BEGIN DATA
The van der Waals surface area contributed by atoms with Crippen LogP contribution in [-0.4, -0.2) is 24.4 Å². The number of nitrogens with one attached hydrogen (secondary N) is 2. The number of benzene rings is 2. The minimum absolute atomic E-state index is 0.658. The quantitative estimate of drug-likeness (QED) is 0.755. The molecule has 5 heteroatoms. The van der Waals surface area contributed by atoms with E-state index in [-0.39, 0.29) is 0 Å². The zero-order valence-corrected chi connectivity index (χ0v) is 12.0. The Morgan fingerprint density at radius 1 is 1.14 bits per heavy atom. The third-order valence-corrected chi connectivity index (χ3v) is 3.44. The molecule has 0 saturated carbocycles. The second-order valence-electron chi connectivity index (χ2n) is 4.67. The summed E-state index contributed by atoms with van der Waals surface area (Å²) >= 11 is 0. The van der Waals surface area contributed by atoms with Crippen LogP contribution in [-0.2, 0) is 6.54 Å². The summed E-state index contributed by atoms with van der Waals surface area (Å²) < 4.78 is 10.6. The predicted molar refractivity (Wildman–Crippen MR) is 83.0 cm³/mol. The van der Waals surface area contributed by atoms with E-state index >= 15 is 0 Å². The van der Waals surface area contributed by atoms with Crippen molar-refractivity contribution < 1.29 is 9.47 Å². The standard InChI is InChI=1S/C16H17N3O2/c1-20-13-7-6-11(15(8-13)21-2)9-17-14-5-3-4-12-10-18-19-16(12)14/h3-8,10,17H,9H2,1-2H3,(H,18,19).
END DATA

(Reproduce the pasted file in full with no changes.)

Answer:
The van der Waals surface area contributed by atoms with Crippen LogP contribution in [-0.4, -0.2) is 24.4 Å². The number of nitrogens with one attached hydrogen (secondary N) is 2. The number of benzene rings is 2. The minimum absolute atomic E-state index is 0.658. The quantitative estimate of drug-likeness (QED) is 0.755. The molecule has 5 heteroatoms. The van der Waals surface area contributed by atoms with E-state index in [-0.39, 0.29) is 0 Å². The zero-order valence-corrected chi connectivity index (χ0v) is 12.0. The Morgan fingerprint density at radius 1 is 1.14 bits per heavy atom. The third-order valence-corrected chi connectivity index (χ3v) is 3.44. The molecule has 0 saturated carbocycles. The second-order valence-electron chi connectivity index (χ2n) is 4.67. The summed E-state index contributed by atoms with van der Waals surface area (Å²) >= 11 is 0. The van der Waals surface area contributed by atoms with Crippen LogP contribution in [-0.2, 0) is 6.54 Å². The summed E-state index contributed by atoms with van der Waals surface area (Å²) < 4.78 is 10.6. The predicted molar refractivity (Wildman–Crippen MR) is 83.0 cm³/mol. The van der Waals surface area contributed by atoms with E-state index >= 15 is 0 Å². The van der Waals surface area contributed by atoms with Crippen molar-refractivity contribution < 1.29 is 9.47 Å². The standard InChI is InChI=1S/C16H17N3O2/c1-20-13-7-6-11(15(8-13)21-2)9-17-14-5-3-4-12-10-18-19-16(12)14/h3-8,10,17H,9H2,1-2H3,(H,18,19).